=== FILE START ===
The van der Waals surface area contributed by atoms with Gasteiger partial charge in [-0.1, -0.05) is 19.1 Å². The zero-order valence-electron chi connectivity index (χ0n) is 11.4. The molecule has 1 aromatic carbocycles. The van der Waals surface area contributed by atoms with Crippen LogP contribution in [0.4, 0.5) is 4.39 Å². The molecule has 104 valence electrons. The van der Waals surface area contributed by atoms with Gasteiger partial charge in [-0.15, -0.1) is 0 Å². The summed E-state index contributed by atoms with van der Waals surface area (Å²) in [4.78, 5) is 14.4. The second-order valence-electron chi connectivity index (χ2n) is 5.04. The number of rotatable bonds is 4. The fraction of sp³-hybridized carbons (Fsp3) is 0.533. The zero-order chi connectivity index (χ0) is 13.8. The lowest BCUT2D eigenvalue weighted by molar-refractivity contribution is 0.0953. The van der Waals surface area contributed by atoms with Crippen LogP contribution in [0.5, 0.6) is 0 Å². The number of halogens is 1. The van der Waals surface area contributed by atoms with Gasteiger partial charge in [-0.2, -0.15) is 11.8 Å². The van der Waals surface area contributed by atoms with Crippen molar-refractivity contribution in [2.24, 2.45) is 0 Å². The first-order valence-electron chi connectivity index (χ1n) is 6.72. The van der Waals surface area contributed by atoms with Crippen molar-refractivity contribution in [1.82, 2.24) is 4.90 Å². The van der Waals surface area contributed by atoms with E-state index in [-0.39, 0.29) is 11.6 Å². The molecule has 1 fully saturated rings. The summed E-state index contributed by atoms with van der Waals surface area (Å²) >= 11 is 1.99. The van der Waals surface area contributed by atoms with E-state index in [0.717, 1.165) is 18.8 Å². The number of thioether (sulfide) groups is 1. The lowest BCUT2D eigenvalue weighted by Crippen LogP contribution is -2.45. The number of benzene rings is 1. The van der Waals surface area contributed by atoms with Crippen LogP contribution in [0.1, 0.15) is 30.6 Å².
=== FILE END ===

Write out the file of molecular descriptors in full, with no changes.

The van der Waals surface area contributed by atoms with Gasteiger partial charge in [-0.1, -0.05) is 19.1 Å². The zero-order valence-electron chi connectivity index (χ0n) is 11.4. The molecule has 1 aromatic carbocycles. The van der Waals surface area contributed by atoms with Crippen LogP contribution in [0.4, 0.5) is 4.39 Å². The molecule has 104 valence electrons. The van der Waals surface area contributed by atoms with Gasteiger partial charge in [-0.15, -0.1) is 0 Å². The summed E-state index contributed by atoms with van der Waals surface area (Å²) in [4.78, 5) is 14.4. The second-order valence-electron chi connectivity index (χ2n) is 5.04. The number of rotatable bonds is 4. The fraction of sp³-hybridized carbons (Fsp3) is 0.533. The zero-order chi connectivity index (χ0) is 13.8. The lowest BCUT2D eigenvalue weighted by molar-refractivity contribution is 0.0953. The van der Waals surface area contributed by atoms with Crippen LogP contribution in [0.5, 0.6) is 0 Å². The number of halogens is 1. The van der Waals surface area contributed by atoms with Gasteiger partial charge in [-0.2, -0.15) is 11.8 Å². The van der Waals surface area contributed by atoms with Crippen molar-refractivity contribution in [2.24, 2.45) is 0 Å². The first-order valence-electron chi connectivity index (χ1n) is 6.72. The van der Waals surface area contributed by atoms with Crippen molar-refractivity contribution in [1.82, 2.24) is 4.90 Å². The van der Waals surface area contributed by atoms with E-state index in [-0.39, 0.29) is 11.6 Å². The molecule has 1 fully saturated rings. The summed E-state index contributed by atoms with van der Waals surface area (Å²) >= 11 is 1.99. The van der Waals surface area contributed by atoms with E-state index in [0.717, 1.165) is 18.8 Å². The number of thioether (sulfide) groups is 1. The lowest BCUT2D eigenvalue weighted by Crippen LogP contribution is -2.45. The number of benzene rings is 1. The van der Waals surface area contributed by atoms with Crippen LogP contribution in [0.1, 0.15) is 30.6 Å².